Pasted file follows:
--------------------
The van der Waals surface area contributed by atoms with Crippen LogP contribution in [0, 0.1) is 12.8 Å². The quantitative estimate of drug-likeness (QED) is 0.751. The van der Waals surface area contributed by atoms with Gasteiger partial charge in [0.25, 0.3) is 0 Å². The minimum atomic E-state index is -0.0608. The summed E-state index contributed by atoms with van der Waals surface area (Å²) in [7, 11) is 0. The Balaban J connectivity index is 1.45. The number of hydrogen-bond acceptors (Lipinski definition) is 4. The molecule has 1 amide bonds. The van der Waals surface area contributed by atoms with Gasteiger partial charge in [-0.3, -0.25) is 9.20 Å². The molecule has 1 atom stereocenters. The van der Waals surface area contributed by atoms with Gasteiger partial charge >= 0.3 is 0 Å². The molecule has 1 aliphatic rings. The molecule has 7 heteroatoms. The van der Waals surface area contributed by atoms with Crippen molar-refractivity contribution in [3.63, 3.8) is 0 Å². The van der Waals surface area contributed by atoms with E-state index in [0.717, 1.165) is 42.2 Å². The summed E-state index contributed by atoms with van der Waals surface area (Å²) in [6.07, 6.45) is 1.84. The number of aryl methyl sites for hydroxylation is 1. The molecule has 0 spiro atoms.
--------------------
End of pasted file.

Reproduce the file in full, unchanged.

The van der Waals surface area contributed by atoms with Crippen LogP contribution in [0, 0.1) is 12.8 Å². The quantitative estimate of drug-likeness (QED) is 0.751. The van der Waals surface area contributed by atoms with Gasteiger partial charge in [0.25, 0.3) is 0 Å². The minimum atomic E-state index is -0.0608. The summed E-state index contributed by atoms with van der Waals surface area (Å²) in [7, 11) is 0. The Balaban J connectivity index is 1.45. The number of hydrogen-bond acceptors (Lipinski definition) is 4. The molecule has 1 amide bonds. The van der Waals surface area contributed by atoms with Gasteiger partial charge in [-0.3, -0.25) is 9.20 Å². The molecule has 1 atom stereocenters. The van der Waals surface area contributed by atoms with Gasteiger partial charge >= 0.3 is 0 Å². The molecule has 1 aliphatic rings. The molecule has 7 heteroatoms. The van der Waals surface area contributed by atoms with Crippen molar-refractivity contribution in [3.63, 3.8) is 0 Å². The van der Waals surface area contributed by atoms with E-state index in [0.717, 1.165) is 42.2 Å². The summed E-state index contributed by atoms with van der Waals surface area (Å²) in [6.07, 6.45) is 1.84. The number of aryl methyl sites for hydroxylation is 1. The molecule has 0 spiro atoms.